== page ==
Behind closed doors

Focusing on the mental health and well-being of detained children.

The Children’s Commissioner for England has a statutory duty to promote and protect the rights of all children in England. This duty extends to children within the criminal justice system. The Commissioner also chairs the Children’s Sub-Group of the National Preventative Mechanism, so has a role in independently monitoring custodial conditions for Children in England and Wales to strengthen the protection of children deprived of their liberty. The Commissioner undertakes a rolling programme of visits to Young Offender Institutions (YOIs) and Secure Training Centres (STCs) where she speaks to children and staff to keep abreast of issues children are experiencing.

Over the past 12 months an issue of concern raised during these visits has been the use of segregation, with reports of some children spending up to 23.5 hours in a cell each day, for days and sometimes weeks on end. This practice would appear to contravene Articles 37 and 40 of the United Nation’s Convention on the Rights of the Child2. In response to this information, the Office of the Children’s Commissioner (OCC) undertook to collect data from all YOIs and STCs about their use of segregation.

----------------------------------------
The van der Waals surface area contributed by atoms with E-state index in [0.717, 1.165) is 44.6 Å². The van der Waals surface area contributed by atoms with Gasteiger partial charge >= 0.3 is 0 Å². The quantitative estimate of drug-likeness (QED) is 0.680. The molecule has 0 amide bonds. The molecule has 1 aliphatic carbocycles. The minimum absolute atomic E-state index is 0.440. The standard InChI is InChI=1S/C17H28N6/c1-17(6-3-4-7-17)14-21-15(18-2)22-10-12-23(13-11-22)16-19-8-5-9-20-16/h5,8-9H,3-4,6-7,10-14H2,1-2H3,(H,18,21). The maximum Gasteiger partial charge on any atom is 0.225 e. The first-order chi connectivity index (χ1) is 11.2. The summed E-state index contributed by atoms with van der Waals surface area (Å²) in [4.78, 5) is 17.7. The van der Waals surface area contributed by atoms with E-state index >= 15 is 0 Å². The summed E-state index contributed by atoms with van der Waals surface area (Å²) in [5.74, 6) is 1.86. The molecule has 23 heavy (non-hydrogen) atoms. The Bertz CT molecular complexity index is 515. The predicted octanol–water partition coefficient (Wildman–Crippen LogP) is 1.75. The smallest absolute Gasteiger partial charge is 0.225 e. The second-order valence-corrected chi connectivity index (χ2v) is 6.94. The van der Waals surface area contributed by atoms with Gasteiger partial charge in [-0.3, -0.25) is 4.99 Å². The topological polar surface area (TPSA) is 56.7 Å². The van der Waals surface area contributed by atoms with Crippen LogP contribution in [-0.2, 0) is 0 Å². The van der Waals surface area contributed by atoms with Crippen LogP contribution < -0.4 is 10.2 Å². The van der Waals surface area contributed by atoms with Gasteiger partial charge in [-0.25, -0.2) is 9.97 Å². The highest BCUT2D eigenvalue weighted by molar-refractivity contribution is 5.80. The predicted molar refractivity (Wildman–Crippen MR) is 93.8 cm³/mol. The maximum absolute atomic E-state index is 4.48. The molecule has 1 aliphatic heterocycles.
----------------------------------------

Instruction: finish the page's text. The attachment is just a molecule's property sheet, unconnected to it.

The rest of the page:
Read our report on the use of segregation in youth custody in England.

We are also concerned that the wider system around inpatient hospital placements for children is opaque.  In order to increase confidence that children at high risk are getting the services they need, we will continue to work with NHS Digital and NHS England to improve data collection and transparency and will publish a comprehensive list of the in-patient mental health units treating England’s most vulnerable children.

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